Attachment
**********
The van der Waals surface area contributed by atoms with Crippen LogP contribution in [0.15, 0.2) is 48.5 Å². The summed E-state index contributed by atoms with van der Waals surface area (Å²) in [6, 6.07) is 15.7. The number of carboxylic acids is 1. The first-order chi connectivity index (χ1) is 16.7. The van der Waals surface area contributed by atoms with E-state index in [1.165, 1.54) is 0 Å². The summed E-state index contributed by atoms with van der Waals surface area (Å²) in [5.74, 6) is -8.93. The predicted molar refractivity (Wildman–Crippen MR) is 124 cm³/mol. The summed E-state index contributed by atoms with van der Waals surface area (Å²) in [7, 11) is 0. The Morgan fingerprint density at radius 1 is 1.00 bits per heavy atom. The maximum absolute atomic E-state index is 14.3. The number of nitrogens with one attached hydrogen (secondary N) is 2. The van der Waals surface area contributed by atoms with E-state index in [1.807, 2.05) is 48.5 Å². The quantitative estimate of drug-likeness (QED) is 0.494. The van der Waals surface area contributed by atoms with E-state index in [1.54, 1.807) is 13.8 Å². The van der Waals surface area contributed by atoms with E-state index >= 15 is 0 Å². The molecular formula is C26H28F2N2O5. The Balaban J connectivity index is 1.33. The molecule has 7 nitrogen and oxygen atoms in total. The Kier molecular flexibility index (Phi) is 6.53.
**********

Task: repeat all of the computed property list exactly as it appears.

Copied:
The van der Waals surface area contributed by atoms with Crippen LogP contribution in [0.15, 0.2) is 48.5 Å². The summed E-state index contributed by atoms with van der Waals surface area (Å²) in [6, 6.07) is 15.7. The number of carboxylic acids is 1. The first-order chi connectivity index (χ1) is 16.7. The van der Waals surface area contributed by atoms with E-state index in [1.165, 1.54) is 0 Å². The summed E-state index contributed by atoms with van der Waals surface area (Å²) in [5.74, 6) is -8.93. The predicted molar refractivity (Wildman–Crippen MR) is 124 cm³/mol. The summed E-state index contributed by atoms with van der Waals surface area (Å²) in [7, 11) is 0. The Morgan fingerprint density at radius 1 is 1.00 bits per heavy atom. The maximum absolute atomic E-state index is 14.3. The number of nitrogens with one attached hydrogen (secondary N) is 2. The van der Waals surface area contributed by atoms with E-state index in [1.807, 2.05) is 48.5 Å². The quantitative estimate of drug-likeness (QED) is 0.494. The van der Waals surface area contributed by atoms with E-state index in [1.54, 1.807) is 13.8 Å². The van der Waals surface area contributed by atoms with E-state index >= 15 is 0 Å². The molecular formula is C26H28F2N2O5. The Balaban J connectivity index is 1.33. The molecule has 7 nitrogen and oxygen atoms in total. The Kier molecular flexibility index (Phi) is 6.53.